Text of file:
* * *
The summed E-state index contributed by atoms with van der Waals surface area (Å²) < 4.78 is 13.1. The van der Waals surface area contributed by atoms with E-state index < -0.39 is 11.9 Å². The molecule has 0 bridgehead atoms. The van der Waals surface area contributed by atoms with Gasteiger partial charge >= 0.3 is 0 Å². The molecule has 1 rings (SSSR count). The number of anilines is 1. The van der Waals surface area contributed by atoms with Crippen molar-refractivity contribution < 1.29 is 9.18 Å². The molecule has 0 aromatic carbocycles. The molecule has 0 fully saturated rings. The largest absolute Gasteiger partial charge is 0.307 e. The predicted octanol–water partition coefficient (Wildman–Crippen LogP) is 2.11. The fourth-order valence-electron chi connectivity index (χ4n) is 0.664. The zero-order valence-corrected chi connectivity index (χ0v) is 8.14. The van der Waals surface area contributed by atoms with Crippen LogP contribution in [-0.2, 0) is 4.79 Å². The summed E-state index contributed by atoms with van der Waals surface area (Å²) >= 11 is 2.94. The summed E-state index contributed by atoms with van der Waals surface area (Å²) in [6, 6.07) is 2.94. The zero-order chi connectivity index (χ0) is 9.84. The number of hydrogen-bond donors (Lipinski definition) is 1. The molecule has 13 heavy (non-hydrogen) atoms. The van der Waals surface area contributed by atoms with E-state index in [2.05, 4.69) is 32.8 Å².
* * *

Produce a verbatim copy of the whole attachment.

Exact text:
The summed E-state index contributed by atoms with van der Waals surface area (Å²) < 4.78 is 13.1. The van der Waals surface area contributed by atoms with E-state index < -0.39 is 11.9 Å². The molecule has 0 bridgehead atoms. The van der Waals surface area contributed by atoms with Gasteiger partial charge >= 0.3 is 0 Å². The molecule has 1 rings (SSSR count). The number of anilines is 1. The van der Waals surface area contributed by atoms with Crippen molar-refractivity contribution < 1.29 is 9.18 Å². The molecule has 0 aromatic carbocycles. The molecule has 0 fully saturated rings. The largest absolute Gasteiger partial charge is 0.307 e. The predicted octanol–water partition coefficient (Wildman–Crippen LogP) is 2.11. The fourth-order valence-electron chi connectivity index (χ4n) is 0.664. The zero-order valence-corrected chi connectivity index (χ0v) is 8.14. The van der Waals surface area contributed by atoms with Crippen LogP contribution in [-0.2, 0) is 4.79 Å². The summed E-state index contributed by atoms with van der Waals surface area (Å²) >= 11 is 2.94. The summed E-state index contributed by atoms with van der Waals surface area (Å²) in [6, 6.07) is 2.94. The zero-order chi connectivity index (χ0) is 9.84. The number of hydrogen-bond donors (Lipinski definition) is 1. The molecule has 13 heavy (non-hydrogen) atoms. The van der Waals surface area contributed by atoms with E-state index in [2.05, 4.69) is 32.8 Å².